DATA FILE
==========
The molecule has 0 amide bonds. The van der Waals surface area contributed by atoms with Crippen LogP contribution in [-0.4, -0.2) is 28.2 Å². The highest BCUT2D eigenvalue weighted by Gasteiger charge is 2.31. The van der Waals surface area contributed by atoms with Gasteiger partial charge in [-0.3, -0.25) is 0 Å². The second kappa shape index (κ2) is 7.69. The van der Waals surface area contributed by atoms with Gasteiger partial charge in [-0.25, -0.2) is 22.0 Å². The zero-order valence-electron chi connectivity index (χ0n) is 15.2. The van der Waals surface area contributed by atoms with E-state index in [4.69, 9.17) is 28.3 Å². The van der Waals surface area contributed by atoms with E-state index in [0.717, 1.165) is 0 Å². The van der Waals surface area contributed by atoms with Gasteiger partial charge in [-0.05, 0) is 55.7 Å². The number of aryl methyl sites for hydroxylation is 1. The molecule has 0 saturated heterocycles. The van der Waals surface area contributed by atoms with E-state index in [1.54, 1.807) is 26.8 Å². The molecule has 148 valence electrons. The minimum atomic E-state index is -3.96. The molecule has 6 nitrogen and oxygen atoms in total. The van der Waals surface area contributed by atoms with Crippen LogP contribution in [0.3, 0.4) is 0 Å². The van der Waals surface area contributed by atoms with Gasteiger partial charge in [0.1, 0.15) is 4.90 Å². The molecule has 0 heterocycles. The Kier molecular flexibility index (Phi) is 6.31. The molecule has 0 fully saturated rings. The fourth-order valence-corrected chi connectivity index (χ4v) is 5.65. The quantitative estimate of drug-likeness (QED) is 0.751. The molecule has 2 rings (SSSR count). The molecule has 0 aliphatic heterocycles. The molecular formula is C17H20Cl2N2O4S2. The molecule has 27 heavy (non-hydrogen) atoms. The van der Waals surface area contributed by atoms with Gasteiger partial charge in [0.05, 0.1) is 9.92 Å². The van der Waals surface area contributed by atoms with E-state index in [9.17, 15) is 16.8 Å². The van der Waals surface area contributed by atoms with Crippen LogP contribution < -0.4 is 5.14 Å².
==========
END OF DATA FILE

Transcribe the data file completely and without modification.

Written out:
The molecule has 0 amide bonds. The van der Waals surface area contributed by atoms with Crippen LogP contribution in [-0.4, -0.2) is 28.2 Å². The highest BCUT2D eigenvalue weighted by Gasteiger charge is 2.31. The van der Waals surface area contributed by atoms with Gasteiger partial charge in [-0.3, -0.25) is 0 Å². The second kappa shape index (κ2) is 7.69. The van der Waals surface area contributed by atoms with Gasteiger partial charge in [-0.25, -0.2) is 22.0 Å². The zero-order valence-electron chi connectivity index (χ0n) is 15.2. The van der Waals surface area contributed by atoms with E-state index in [4.69, 9.17) is 28.3 Å². The van der Waals surface area contributed by atoms with E-state index in [0.717, 1.165) is 0 Å². The van der Waals surface area contributed by atoms with Gasteiger partial charge in [-0.05, 0) is 55.7 Å². The number of aryl methyl sites for hydroxylation is 1. The molecule has 0 saturated heterocycles. The van der Waals surface area contributed by atoms with E-state index in [1.54, 1.807) is 26.8 Å². The molecule has 148 valence electrons. The minimum atomic E-state index is -3.96. The molecule has 6 nitrogen and oxygen atoms in total. The van der Waals surface area contributed by atoms with Crippen LogP contribution in [0.3, 0.4) is 0 Å². The van der Waals surface area contributed by atoms with Gasteiger partial charge in [0.1, 0.15) is 4.90 Å². The molecule has 0 heterocycles. The Kier molecular flexibility index (Phi) is 6.31. The molecule has 0 fully saturated rings. The fourth-order valence-corrected chi connectivity index (χ4v) is 5.65. The quantitative estimate of drug-likeness (QED) is 0.751. The molecule has 2 rings (SSSR count). The molecule has 0 aliphatic heterocycles. The molecular formula is C17H20Cl2N2O4S2. The molecule has 27 heavy (non-hydrogen) atoms. The van der Waals surface area contributed by atoms with Gasteiger partial charge in [0.05, 0.1) is 9.92 Å². The van der Waals surface area contributed by atoms with E-state index in [9.17, 15) is 16.8 Å². The van der Waals surface area contributed by atoms with Crippen LogP contribution < -0.4 is 5.14 Å².